Mandatory Film Submission
For optimal validity, it is mandatory that all hip radiographs by PennHIP veterinarians be submitted for analysis and inclusion in the PennHIP database. This policy eliminates "prescreening" radiographs and sending only the best hips for evaluation as is the practice with all global hip-screening methods. This "prescreening" practice, sometimes called "voluntary film submission," has been shown to result in a biased database containing a greater frequency of non-diseased hips than actually exists in the respective dog breeds. Excluding the worst hips leads to a false impression that genetic progress toward reducing the incidence of hip dysplasa is being made.
As technology advances, the veterinary professional community will offer and utilize improved methods of disease diagnosis. The dog breeding community will also endorse those methods that help them achieve their goals of reducing the frequency of hip dysplasia in dogs while maintaining other desirable traits and features. The PennHIP technology and research have been and will continue to be fully presented to the veterinary medical community for its review. PennHIP has been received enthusiastically as a major step toward reducing the frequency of CHD particularly among working and service dog organizations. We encourage and welcome continued scientific examination and comparison of PennHIP to any available or new methods of canine hip dysplasia diagnosis. We emphasize, however, that the forum to debate the relative scientific merits of competing technologies is the peer-reviewed scientific literature and not commercial pamphlets, press-releases in breed club or dog fancy magazines, or web sites. With an understanding of the science to support PennHIP comes acceptance of its superiority over other hip screening methods.
In 1996, the AKC board of directors announced plans to remove all health and genetic information from the official AKC registration and to include it along with PennHIP information in the "Information and Health Database" known as CHIC. This database is managed by the Orthopedic Foundation for Animals and breeders and dog owners may apply to enter PennHIP information for a fee of $25.00. OFA or CERF information is entered into CHIC free of charge. Meanwhile, we continue to work with other organizations, nationally and internationally to present the PennHIP technology and the positive impact it holds for reducing Canine Hip Dysplasia. The PennHIP method has been adopted by several countries and has gained widespread interest internationally. More than 150 service dog agencies globally currently use PennHIP to make breeding and training decisions.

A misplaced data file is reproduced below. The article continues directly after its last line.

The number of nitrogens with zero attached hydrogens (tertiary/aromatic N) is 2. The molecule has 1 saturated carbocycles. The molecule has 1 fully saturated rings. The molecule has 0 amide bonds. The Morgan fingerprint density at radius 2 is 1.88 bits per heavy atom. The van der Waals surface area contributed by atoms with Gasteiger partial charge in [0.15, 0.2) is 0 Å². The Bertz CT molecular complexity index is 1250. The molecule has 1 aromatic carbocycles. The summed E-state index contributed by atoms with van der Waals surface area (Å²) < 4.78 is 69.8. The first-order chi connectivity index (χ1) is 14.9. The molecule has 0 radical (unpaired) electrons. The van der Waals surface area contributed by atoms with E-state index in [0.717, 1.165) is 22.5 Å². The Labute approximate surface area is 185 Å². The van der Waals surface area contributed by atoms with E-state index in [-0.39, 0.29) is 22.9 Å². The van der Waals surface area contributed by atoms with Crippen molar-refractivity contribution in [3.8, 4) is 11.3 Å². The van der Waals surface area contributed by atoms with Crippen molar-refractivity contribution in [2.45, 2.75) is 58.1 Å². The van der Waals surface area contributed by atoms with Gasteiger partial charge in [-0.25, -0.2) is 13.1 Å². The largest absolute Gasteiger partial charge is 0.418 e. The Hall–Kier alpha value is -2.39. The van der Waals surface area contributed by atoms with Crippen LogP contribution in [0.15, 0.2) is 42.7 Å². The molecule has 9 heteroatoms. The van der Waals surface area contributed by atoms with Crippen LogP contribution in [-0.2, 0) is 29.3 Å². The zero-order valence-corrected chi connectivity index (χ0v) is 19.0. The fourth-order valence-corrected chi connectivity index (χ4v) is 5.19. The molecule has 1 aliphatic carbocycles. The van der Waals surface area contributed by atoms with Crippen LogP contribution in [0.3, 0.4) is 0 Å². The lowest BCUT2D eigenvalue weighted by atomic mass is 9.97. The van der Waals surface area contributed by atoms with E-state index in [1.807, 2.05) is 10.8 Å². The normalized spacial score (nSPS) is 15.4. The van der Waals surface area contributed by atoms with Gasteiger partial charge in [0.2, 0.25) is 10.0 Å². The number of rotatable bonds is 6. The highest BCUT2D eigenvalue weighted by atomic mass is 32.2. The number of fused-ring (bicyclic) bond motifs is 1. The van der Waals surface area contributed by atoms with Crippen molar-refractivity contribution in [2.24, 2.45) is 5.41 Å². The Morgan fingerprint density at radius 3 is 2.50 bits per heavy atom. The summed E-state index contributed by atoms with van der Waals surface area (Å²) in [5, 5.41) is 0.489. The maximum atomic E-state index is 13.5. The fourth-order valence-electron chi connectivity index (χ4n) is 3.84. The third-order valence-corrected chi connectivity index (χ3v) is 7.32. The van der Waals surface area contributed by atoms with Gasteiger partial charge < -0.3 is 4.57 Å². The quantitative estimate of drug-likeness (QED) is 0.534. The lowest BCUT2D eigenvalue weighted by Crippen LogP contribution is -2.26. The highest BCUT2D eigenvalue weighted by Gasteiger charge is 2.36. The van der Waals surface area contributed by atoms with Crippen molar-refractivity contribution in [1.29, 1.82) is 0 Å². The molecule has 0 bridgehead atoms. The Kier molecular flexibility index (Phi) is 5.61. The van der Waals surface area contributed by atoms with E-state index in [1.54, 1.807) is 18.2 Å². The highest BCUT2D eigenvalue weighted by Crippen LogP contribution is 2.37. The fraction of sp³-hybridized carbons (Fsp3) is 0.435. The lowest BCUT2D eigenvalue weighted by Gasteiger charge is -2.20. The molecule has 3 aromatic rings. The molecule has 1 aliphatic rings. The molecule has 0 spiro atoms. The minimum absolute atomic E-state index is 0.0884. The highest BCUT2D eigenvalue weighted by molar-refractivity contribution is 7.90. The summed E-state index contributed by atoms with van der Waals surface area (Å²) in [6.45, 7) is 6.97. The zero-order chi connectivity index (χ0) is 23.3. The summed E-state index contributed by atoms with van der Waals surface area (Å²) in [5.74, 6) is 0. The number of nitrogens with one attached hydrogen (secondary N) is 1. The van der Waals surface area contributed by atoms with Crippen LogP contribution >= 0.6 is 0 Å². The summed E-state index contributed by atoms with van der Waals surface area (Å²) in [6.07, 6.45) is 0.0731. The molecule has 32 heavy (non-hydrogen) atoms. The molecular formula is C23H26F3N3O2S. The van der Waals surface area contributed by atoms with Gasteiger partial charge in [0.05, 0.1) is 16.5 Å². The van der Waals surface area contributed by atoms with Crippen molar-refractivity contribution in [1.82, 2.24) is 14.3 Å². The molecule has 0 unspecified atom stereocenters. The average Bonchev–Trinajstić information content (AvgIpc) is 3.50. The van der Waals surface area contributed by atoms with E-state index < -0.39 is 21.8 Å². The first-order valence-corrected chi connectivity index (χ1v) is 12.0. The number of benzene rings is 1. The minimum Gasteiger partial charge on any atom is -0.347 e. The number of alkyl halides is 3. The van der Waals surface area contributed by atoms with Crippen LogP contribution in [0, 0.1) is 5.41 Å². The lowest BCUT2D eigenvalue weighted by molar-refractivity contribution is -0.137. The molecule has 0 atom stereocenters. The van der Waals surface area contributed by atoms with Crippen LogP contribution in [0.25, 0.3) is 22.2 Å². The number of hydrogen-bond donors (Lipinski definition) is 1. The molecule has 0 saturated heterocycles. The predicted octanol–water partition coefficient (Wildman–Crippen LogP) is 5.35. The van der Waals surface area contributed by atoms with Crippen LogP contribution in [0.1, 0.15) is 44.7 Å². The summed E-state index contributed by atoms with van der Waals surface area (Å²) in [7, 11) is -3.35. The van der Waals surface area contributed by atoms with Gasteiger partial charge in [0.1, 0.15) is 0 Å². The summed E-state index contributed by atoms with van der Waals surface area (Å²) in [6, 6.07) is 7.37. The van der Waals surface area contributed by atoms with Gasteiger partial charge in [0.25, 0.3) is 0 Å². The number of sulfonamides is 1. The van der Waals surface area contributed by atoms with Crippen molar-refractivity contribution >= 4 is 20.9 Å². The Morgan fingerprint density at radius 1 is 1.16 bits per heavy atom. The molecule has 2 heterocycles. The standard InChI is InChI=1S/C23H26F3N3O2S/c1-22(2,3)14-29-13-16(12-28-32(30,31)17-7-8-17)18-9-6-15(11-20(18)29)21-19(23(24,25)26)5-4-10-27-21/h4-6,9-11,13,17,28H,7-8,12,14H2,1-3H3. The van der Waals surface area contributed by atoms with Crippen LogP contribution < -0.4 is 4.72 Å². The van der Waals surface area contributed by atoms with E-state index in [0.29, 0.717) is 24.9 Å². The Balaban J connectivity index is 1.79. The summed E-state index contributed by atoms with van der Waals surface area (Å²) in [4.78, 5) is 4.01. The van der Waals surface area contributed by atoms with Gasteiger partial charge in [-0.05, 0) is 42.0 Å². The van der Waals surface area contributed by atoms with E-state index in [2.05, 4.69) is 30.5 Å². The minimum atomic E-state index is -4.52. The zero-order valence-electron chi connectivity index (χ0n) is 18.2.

At present there are two surgical procedures (Triple Pelvic Osteotomy and Juvenile Pubic Symphysiodesis) advocated by some veterinary surgeons to prevent the development of osteoarthritis, OA, later in life in dogs with excess joint laxity (loose hips) as a puppy. None of these procedures have undergone rigorous scientific clinical trials to prove the true efficacy in preventing the onset or slowing the development of arthritis in dogs prone to hip dysplasia. Although we at PennHIP are not fundamentally opposed to the use of preventive surgical management of dogs with excessive hip laxity, we feel the wholesale clinical use of purportedly preventive surgical procedures in the absence of adequate clinical testing is premature. We advise caution and suggest that these procedures should be considered “investigational” for now. Veterinarians are free to perform these procedures with full owner consent as to the risks and potential advantages and disadvantages of these procedures. Some well-designed studies are currently underway and we are hopeful to soon have definitive clinical evidence as to the efficacy of preventive surgery for canine hip dysplasia. Preventive treatments would be a welcomed addition to the armamentarium of CHD management.
Research has been able to demonstrate that the PennHIP method surpasses other diagnostic methods in its ability to accurately predict susceptibility to developing the osteoarthritis of canine hip dysplasia. This finding has been corroborated by multiple independent laboratories. The PennHIP method can be performed on dogs as young as sixteen weeks of age compared with two years using the standard technique. The ability to receive an early estimate of a dog's hip integrity is important whether the dog's intended purpose is for breeding, for working or service use, or as a family pet. The data amassed and analyzed by PennHIP will allow breeders to confidently identify the members of their breeding stock with the tightest hips. The PennHIP evaluation will also permit breeders to assess the progress they are making with their breeding program as they strive to reduce the amount of hip laxity in their dogs. Pet owners are able to determine their pet's risk of developing hip OA. This enables them to make lifestyle adjustments for their dog to lower the risk of developing hip OA thereby enhancing the quality of their dog's life.